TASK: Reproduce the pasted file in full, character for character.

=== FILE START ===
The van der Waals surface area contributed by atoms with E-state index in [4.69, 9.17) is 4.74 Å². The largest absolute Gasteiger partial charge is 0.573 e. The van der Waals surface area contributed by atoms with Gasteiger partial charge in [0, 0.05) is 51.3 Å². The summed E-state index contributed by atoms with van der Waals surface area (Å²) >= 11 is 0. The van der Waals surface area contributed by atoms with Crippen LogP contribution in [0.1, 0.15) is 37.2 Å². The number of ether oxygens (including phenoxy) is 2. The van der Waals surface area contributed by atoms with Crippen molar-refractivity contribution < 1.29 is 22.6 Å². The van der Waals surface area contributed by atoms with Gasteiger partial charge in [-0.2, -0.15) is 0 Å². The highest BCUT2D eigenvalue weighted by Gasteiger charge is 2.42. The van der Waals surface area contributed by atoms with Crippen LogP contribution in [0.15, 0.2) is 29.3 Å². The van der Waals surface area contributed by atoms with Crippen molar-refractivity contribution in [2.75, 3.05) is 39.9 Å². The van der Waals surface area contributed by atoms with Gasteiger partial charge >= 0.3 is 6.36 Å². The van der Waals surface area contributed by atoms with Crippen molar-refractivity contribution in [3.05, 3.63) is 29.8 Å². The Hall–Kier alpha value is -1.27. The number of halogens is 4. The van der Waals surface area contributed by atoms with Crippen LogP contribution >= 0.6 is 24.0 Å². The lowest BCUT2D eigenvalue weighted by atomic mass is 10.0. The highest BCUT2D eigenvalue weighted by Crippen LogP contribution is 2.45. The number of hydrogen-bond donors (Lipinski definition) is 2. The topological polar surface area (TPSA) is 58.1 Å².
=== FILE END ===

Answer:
The van der Waals surface area contributed by atoms with E-state index in [4.69, 9.17) is 4.74 Å². The largest absolute Gasteiger partial charge is 0.573 e. The van der Waals surface area contributed by atoms with Gasteiger partial charge in [0, 0.05) is 51.3 Å². The summed E-state index contributed by atoms with van der Waals surface area (Å²) >= 11 is 0. The van der Waals surface area contributed by atoms with Crippen LogP contribution in [0.1, 0.15) is 37.2 Å². The number of ether oxygens (including phenoxy) is 2. The van der Waals surface area contributed by atoms with Crippen molar-refractivity contribution < 1.29 is 22.6 Å². The van der Waals surface area contributed by atoms with Gasteiger partial charge in [-0.2, -0.15) is 0 Å². The highest BCUT2D eigenvalue weighted by Gasteiger charge is 2.42. The van der Waals surface area contributed by atoms with Crippen LogP contribution in [0.15, 0.2) is 29.3 Å². The van der Waals surface area contributed by atoms with Crippen molar-refractivity contribution in [2.75, 3.05) is 39.9 Å². The van der Waals surface area contributed by atoms with Gasteiger partial charge >= 0.3 is 6.36 Å². The van der Waals surface area contributed by atoms with Crippen molar-refractivity contribution in [3.05, 3.63) is 29.8 Å². The Hall–Kier alpha value is -1.27. The number of halogens is 4. The van der Waals surface area contributed by atoms with Crippen LogP contribution >= 0.6 is 24.0 Å². The lowest BCUT2D eigenvalue weighted by atomic mass is 10.0. The highest BCUT2D eigenvalue weighted by Crippen LogP contribution is 2.45. The number of hydrogen-bond donors (Lipinski definition) is 2. The topological polar surface area (TPSA) is 58.1 Å².